Why bees are important for the ecosystem — Bilal’s student essay

Why Bees Are Important For The Ecosystem?

To understand how much we need bees, let us imagine life if bees did not exist. Life would be drastically different. Many plants and animals would die, and life will be less colorful and less exciting. Bees play a major role in the ecosystem as they serve as pollinators to provide food supply, provide environmental services like carbon sequestration, and preserve biodiversity.

Most plants need bees for pollination. Angiosperms, or flowering plants, represent 80% of all plants in the world. These angiosperms reproduce by the transfer of pollen from the male to the female part of the plant. Without pollination, many plants would not ripen seeds. According to “The Bee Book”, 75 percent of the world’s top 100 crop species rely on insect pollination. And most of the pollination work is really done by bees. According to Arkansas pollinators, Honeybees alone perform more than 80 percent of all pollination of cultivated crops. 

In 2006, a major, unexplained loss of honeybee colonies happened in the United States and many other countries. According to Encyclopedia Britannica, this Colony Collapse Disorder(CCD) caused some operators to lose 50-90 percent of their colonies. CCD was responsible for a pollination crisis and a challenge for the beekeeping industry to meet the demand for pollination services.

Bee pollinating on a flower blossom

Because many plants depend on bees to reproduce, bees are crucial in food supply. Without bees, we would be eating corn, rice, and etc., and we would be deprived of many nutritious foods. Both wild bees and honeybees are responsible for a wide range of foods from seeds and nuts to berries and beans.

Bees provide many free environmental services in an indirect way. For example, they are major contributors in carbon sequestration, or the process of capturing carbon dioxide from the atmosphere. Remember, 80 percent of flowering plants need pollination which is mostly done by bees. Flowering plants and other pollinating, exotic wild plants are responsible for carbon sequestration. They use carbon dioxide from the air through the process of photosynthesis and release carbon dioxide as a byproduct. This process is essential in mitigating global warming and adverse effects of climate change. In addition to carbon sequestration, bees indirectly benefit the ecosystem in many other natural processes including the water cycle and organic matter degradation.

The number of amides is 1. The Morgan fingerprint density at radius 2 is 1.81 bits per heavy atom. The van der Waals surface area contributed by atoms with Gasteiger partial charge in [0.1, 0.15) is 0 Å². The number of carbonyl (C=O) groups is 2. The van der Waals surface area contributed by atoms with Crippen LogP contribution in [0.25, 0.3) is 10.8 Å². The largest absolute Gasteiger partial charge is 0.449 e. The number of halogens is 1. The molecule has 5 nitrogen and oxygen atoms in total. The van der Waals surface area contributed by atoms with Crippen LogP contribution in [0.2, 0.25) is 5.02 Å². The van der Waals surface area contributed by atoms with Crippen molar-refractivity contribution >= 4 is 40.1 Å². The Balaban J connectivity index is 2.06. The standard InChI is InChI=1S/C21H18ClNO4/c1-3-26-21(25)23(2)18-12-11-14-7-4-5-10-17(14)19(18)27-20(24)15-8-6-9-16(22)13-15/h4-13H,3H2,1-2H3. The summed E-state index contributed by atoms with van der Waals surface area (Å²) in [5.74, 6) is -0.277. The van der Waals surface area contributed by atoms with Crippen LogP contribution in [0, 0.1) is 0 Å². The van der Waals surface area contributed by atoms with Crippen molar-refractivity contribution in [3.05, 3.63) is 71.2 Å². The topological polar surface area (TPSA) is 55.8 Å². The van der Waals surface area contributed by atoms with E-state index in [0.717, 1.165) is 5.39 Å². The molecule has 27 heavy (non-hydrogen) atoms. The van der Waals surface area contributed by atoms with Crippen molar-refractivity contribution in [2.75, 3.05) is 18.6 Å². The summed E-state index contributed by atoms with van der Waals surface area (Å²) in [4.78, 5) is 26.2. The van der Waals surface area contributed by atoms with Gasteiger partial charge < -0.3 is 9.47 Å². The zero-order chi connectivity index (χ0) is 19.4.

Without bees, life would be a less interesting place. A loss from pollination by bees would cause a great negative impact on biodiversity. As we live in an interconnected ecosystem, bees definitely act as preys and predators in a variety of food chains. Because bees are pollinators, they play a crucial role in many ecosystems and help sustain many endangered species. Tommy Lennartsson, a conservation biology researcher, confirms that Honeybees preserve endangered species like American ginseng, Hawaiian sandalwood, rosy periwinkle, and wild yam. According to Botanist Péter Csontos, the wane of plants that pollinate through insects will be followed by an increase in the plants pollinate through the wind, weakening the natural ecosystems and causing a loss in Biodiversity as a result.

In conclusion, bees are pollinators who play a critical environmental role. By providing pollination, bees play a part in every ecosystem from supporting plants’ growth to supply us with food to providing a variety of significant environmental services and most importantly preserve our planet’s biodiversity.

Author: Bilal Hamada

University of Nebraska, Lincoln

Student Scholarships

Every year Thrive Pest Control hosts an essay contest and the reward is a 1-year scholarship at a 4-year university in the United States. This blog post is one of those scholarships.